|Publication number||US6982592 B2|
|Application number||US 11/004,992|
|Publication date||Jan 3, 2006|
|Filing date||Dec 7, 2004|
|Priority date||Jun 1, 2001|
|Also published as||US6847255, US20040207464, US20050096000|
|Publication number||004992, 11004992, US 6982592 B2, US 6982592B2, US-B2-6982592, US6982592 B2, US6982592B2|
|Inventors||Branislav A. Petrovic, Maxim Ashkenasi|
|Original Assignee||Broadband Innovations, Inc.|
|Export Citation||BiBTeX, EndNote, RefMan|
|Patent Citations (10), Referenced by (15), Classifications (12), Legal Events (6)|
|External Links: USPTO, USPTO Assignment, Espacenet|
This application is a Continuation of prior application Ser. No. 09/872,143, filed Jun. 1, 2001, now U.S. Pat. No. 6,847,255, the entire contents of which are hereby incorporated by reference in its entirety.
1. Field of the Invention
This invention relates to frequency discriminators (FD) and frequency modulation (FM) demodulators, utilizing single sideband (SSB) complex conversion directly to zero intermediate frequency (IF), suitable for direct demodulation at high frequencies of analog FM or digital frequency shift keying (FSK) modulated signals, as well as for high speed frequency discrimination (or frequency comparison) in applications such as frequency acquisition in frequency synthesizers, operating at very high frequencies (in the order of 200 MHz, but not limited to), and especially to their use for frequency acquisition in low phase noise Rational Frequency Synthesizers (disclosed in related and commonly assigned U.S. patent application Ser. No. 09/580,513) thus offering significant performance improvements for advantageous applications such as cable television (CATV), high speed digital communications (digital TV and high speed cable data modems for internet applications), wireless communications and other consumer and commercial electronics devices in high frequency (HF), very high frequency (VHF) and ultra high frequency (UHF) bands and beyond.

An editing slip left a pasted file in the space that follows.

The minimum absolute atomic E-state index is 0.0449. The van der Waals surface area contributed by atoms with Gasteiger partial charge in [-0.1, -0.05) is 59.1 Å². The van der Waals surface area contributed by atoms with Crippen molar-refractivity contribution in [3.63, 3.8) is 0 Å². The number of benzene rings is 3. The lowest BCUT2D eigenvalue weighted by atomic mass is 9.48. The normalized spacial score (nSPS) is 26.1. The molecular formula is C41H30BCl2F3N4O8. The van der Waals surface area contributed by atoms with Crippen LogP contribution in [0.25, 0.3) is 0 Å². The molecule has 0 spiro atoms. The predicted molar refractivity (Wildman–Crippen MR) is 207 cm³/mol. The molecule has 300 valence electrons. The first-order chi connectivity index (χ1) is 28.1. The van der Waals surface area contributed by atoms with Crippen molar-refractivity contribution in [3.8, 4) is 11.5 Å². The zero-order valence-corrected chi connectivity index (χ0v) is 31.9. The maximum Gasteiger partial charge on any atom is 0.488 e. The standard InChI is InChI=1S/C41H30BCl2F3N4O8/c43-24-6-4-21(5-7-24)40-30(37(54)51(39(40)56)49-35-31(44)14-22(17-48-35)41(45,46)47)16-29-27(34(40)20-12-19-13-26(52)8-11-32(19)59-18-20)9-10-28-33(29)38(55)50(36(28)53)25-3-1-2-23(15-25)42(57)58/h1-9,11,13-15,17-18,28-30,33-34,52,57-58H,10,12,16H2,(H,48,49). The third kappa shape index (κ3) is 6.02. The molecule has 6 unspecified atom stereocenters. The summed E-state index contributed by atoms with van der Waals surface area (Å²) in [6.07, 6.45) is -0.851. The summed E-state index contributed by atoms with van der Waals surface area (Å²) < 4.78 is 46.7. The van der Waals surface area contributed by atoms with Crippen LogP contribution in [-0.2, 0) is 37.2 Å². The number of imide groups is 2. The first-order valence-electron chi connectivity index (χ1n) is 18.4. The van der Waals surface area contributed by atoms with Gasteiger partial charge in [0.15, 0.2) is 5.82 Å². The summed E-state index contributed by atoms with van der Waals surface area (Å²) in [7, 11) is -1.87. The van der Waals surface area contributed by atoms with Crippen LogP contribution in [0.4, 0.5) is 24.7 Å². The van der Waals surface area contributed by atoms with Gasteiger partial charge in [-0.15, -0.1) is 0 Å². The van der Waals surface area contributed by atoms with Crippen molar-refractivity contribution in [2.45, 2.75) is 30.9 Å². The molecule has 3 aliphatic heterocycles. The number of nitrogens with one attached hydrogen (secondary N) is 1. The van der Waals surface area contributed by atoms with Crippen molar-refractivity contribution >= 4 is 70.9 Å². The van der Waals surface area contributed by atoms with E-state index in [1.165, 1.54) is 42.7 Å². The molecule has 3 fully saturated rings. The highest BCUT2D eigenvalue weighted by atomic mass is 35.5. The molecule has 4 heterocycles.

2. Background of the Related Art
Communication and other electronics systems use internally generated signals for various functions. Such signals are often generated by local oscillator sources for purposes of signal frequency up or down conversion, modulation/demodulation, as well as for various clock signals used by processors and controllers. It is often required that these signals have high spectral purity and low phase noise. Low phase noise is particularly important in communication systems using phase or frequency modulation schemes such as quadrature amplitude modulation (QAM) (which is used in digital cable TV and high speed data modems), quadrature phase modulation (QPSK) (which is used in digital cellular telephony), FM modulation (which is used in analog cellular telephony), and other similar modulation formats employed in other communication systems.